Half a century ago, Apollo 8 gave mankind a Christmas to remember

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“In the beginning, God created the heaven and the earth. And the earth was without form, and void; and darkness was upon the face of the deep.” So began the momentous Christmas broadcast on Dec. 24, 1968 — the most-watched television program in history at that time — when astronauts Frank Borman, James Lovell and Bill Anders read verses from the book of Genesis as they became the first humans in history to leave Earth’s orbit and circle the moon.

As so many of us in this country and others around the world are home with our families this Christmas season, we should remember these three intrepid, brave American explorers and the thousands of engineers, scientists and technicians who made their flight possible.

Fifty-one years ago, these astronauts captured the first photograph of the Earth rising in the void and darkness of the heavens at a very special time, a holiday where Christians around the world celebrate the birth of Jesus and wish for peace on Earth and good will toward men, of which there is sadly too little in our everyday lives.

That haunting and profoundly moving photograph shows a precious and fragile jewel. But it is also an exquisite orb filled with the beautiful blues of the oceans and full of the light that, as Anders read, “God moved upon the face of the waters.”

Apollo 8 launched on Dec. 21, 1968, in a spectacular cloud of flame from the Kennedy Space Center at Cape Canaveral. It was only the second manned launch to lift off from the Cape after the tragic cabin fire in the Apollo 1 command module that killed Gus Grissom, Ed White and Roger Chaffe.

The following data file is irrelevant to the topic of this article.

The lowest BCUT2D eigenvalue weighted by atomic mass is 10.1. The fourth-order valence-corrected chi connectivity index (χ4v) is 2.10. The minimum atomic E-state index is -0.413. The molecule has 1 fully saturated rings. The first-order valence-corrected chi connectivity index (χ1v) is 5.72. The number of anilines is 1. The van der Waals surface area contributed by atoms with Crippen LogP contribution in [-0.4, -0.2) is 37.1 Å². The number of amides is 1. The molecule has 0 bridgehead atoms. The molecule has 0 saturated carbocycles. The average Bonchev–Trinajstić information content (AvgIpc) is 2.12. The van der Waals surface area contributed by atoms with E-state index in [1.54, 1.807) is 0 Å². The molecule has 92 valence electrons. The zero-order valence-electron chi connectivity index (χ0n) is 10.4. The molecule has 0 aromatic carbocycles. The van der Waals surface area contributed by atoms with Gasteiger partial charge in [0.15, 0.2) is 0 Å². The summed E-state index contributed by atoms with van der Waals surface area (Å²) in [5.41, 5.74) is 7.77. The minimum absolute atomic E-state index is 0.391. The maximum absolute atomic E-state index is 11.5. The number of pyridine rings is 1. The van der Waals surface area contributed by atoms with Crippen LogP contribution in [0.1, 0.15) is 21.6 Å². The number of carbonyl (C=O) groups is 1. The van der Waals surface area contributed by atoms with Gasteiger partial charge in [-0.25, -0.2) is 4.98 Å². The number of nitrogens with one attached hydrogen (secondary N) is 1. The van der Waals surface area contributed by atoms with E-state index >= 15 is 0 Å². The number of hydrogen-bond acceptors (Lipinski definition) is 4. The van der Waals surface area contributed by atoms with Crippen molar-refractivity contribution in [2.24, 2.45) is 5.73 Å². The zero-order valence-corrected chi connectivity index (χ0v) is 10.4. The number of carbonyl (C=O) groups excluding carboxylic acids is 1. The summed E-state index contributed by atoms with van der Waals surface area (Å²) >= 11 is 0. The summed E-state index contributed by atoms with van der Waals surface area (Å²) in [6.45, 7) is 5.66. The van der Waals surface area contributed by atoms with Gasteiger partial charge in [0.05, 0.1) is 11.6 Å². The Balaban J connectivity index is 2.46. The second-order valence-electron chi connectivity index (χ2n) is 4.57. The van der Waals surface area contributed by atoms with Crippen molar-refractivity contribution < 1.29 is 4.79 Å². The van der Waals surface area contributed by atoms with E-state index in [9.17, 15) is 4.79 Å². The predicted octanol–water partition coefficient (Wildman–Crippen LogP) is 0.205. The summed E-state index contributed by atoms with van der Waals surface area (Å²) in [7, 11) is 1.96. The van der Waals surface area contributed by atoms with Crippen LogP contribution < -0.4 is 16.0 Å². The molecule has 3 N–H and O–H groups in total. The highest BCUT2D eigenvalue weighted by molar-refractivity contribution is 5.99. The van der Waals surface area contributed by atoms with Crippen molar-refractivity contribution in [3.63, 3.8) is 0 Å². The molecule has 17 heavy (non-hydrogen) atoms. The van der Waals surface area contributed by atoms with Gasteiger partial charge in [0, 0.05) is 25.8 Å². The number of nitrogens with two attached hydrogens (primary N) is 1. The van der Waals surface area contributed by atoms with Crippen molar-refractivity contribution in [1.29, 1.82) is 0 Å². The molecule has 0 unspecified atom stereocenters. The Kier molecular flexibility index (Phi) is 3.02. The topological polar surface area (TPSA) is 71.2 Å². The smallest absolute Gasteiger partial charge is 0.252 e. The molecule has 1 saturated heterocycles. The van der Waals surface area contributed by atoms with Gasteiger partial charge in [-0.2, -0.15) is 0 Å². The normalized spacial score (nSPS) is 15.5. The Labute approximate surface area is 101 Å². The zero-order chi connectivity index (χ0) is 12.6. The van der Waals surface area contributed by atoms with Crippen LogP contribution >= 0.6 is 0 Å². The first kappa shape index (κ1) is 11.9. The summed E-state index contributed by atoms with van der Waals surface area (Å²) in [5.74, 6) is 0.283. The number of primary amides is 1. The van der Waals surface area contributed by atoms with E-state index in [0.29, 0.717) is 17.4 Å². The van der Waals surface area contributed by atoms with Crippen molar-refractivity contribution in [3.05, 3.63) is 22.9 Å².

This mission followed the October flight of Apollo 7, with Walter Schirra, Walter Cunningham and Donn Eisele, that circled the Earth as the first crewed Apollo mission. Apollo 7 made the first television broadcast from space, something we take for granted today.

The purpose of the Apollo 8 mission was to test everything from the basic functioning of the equipment to the ability to successfully navigate a manned spacecraft to our nearest neighbor in space and get back safely. This was an achievement that no one but a few dreamers had believed was even technologically feasible just a short time before. It was one of the most remarkable accomplishments in the history of our living on this planet we call home.

The Apollo 8 spacecraft took almost three days to reach its destination and insert itself into an orbit around what Shakespeare called an “arrant thief” whose “pale fire she snatches from the sun.” Sixty-nine hours into the mission, Borman, Lovell and Anders saw something that no one had ever seen before — the dark side of the moon, where there is no “pale fire” from the sun.

Those daring Americans spent 20 hours circling the moon, getting as close as 70 miles to the surface. At the end of their 10th lunar orbit, they fired their rockets for three minutes and 23 seconds to leave that …read more

Source:: Bangor Daily News

      

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